Monday, March 07, 2011

Leave me alone!

A few months ago I wrote about my 52 year struggle with my "call" to  the priesthood.

I figgered I had pretty much finally put that idea to rest. 

Three weeks ago our priest was out of town and we had a visiting retired Romanian priest who is attached and serves at a local Greek parish.  Being the subdeacon and having been around the Antiochians, Greeks, Serbians and the OCA, I assisted him in the altar and pretty much smoothed the speedbumps between what he was used to and what we do in the OCA.  At the end of the liturgy he said, "You will make a good priest some day..."  I just said, "Thank you, Father... God willing" but thought, "Thank God that's not on my radar anymore."

My sister made her annual visit this past week from Montana.  She mostly comes down to visit our parents  because my Dad is on borrowed time, and to spend a day with me, the Wifey and the kids. We were having our annual catch up bottle of wine and spiritual talk.  She said, "You know, you seem to be really at peace with who you are." I asked, "What do you mean?"  She said, "Don't take this wrong, but it's like you've become what you used to pretend to be." That is probably one of the top three most sucker punch statements anyone has made to me in my life.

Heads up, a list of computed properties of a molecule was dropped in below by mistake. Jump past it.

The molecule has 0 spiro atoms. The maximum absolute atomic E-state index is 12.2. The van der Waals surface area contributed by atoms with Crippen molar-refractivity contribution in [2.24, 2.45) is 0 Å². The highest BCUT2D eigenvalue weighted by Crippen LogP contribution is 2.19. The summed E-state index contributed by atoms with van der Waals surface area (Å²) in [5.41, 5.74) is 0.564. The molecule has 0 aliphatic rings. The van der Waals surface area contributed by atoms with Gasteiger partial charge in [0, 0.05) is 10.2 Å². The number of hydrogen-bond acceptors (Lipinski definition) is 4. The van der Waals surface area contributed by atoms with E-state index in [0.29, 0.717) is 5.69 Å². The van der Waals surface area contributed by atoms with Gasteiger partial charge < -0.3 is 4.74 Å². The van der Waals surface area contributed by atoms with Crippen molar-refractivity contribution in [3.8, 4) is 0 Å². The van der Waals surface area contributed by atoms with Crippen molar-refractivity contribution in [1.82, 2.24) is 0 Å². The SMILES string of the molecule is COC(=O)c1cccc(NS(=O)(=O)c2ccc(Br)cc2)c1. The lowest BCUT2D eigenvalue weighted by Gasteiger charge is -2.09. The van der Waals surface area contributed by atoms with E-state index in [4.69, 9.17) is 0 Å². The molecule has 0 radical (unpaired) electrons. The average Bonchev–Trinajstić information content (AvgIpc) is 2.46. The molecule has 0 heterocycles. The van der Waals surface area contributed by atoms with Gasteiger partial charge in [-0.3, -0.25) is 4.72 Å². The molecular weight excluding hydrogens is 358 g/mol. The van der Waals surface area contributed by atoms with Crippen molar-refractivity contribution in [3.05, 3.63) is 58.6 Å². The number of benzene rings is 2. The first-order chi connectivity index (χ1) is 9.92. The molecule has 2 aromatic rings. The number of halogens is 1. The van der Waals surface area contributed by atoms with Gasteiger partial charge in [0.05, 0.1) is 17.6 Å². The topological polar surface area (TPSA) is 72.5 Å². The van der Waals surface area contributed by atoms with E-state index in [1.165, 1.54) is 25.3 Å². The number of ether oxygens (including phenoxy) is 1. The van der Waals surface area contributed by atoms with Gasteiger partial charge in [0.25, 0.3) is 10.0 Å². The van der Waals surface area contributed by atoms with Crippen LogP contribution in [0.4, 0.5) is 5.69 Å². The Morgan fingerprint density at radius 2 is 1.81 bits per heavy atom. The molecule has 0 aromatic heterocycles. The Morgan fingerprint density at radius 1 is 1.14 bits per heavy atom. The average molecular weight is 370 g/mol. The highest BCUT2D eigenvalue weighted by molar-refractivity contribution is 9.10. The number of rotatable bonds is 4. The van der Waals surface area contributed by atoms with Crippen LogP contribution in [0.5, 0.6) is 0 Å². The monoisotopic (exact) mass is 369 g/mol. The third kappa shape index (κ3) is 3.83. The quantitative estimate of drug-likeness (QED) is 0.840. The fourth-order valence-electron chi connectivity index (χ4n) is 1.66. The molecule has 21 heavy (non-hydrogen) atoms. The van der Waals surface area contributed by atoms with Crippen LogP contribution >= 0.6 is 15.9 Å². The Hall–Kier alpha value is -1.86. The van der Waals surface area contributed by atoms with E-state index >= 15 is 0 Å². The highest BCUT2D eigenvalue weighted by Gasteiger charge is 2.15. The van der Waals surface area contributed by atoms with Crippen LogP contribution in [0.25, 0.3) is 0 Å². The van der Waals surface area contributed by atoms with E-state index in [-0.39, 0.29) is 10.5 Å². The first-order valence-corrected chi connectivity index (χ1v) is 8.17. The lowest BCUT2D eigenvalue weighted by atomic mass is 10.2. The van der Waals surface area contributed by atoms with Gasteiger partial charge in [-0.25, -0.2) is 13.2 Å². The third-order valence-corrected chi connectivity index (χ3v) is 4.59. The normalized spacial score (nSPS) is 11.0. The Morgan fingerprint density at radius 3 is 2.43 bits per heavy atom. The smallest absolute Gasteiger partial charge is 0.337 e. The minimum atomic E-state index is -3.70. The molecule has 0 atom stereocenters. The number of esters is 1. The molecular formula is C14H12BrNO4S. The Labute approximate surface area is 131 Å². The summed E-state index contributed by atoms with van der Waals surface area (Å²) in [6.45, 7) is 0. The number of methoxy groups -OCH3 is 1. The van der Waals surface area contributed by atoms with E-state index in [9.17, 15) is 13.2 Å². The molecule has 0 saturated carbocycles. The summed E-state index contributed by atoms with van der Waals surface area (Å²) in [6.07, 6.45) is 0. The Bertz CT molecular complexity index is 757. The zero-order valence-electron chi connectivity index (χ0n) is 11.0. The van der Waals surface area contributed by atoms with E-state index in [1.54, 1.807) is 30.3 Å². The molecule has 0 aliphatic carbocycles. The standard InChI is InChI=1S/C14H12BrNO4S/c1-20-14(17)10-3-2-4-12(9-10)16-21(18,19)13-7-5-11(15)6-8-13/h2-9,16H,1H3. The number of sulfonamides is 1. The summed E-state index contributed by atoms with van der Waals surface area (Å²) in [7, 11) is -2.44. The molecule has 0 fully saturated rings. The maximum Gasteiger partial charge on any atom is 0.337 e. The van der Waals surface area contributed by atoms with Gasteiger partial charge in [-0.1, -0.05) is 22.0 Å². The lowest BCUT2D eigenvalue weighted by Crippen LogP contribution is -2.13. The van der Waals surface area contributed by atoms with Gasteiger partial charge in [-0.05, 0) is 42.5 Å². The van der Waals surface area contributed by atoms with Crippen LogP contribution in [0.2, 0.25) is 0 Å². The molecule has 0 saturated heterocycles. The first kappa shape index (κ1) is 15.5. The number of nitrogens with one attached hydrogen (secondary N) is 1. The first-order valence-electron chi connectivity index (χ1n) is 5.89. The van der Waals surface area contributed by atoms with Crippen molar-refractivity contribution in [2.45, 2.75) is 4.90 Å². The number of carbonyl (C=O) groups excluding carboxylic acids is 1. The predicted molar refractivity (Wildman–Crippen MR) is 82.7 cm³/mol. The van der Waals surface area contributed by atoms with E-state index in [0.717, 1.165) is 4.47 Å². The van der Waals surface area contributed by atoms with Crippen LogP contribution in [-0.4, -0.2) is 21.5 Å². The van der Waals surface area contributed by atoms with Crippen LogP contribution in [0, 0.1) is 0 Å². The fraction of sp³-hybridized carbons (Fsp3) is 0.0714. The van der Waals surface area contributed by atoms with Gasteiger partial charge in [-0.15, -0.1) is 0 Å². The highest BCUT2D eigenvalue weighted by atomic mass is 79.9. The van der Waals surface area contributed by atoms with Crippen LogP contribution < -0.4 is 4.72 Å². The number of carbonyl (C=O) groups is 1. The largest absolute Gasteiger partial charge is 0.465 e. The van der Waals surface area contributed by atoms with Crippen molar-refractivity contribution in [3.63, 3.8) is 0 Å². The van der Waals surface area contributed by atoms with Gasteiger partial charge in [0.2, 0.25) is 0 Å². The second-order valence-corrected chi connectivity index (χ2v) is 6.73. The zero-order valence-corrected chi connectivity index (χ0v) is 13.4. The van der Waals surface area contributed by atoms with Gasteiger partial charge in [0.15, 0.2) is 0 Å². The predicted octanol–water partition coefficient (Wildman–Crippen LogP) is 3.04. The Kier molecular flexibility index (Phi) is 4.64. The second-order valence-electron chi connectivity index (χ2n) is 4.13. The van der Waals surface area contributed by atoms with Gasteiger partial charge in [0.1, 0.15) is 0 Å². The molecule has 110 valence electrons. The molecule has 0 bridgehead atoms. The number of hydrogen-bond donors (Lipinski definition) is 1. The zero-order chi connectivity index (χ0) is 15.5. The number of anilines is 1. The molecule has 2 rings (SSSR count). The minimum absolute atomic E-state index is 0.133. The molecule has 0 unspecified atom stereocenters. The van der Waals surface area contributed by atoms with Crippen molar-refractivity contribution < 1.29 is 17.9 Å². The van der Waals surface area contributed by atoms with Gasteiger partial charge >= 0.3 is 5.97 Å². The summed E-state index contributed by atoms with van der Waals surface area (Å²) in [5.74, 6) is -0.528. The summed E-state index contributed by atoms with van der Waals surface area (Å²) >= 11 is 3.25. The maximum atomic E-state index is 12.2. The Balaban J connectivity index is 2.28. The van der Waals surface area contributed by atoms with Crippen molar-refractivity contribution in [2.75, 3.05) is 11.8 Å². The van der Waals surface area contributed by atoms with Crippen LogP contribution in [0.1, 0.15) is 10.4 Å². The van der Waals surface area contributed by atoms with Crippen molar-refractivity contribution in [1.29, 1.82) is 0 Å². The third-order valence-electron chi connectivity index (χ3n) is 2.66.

Last week I dropped off my HVLP paint sprayer gun to a new repair shop I've never been to before.  My old repair shop went out of business.  I was in my painter's garb... crappy jeans and stained T-shirt. I talked to the repairman for maybe five minutes, filled out my repair order with my name and cell phone number, and left.  They said they'd call me when it was repaired.  The repairman called my cell phone this morning.  I answered, "Hello..."

He said, "Father Robinson?  This is Joe at Spray Tech..."


Then I said, "Ummm... This is Steve Robinson. I dropped off an HVLP gun..."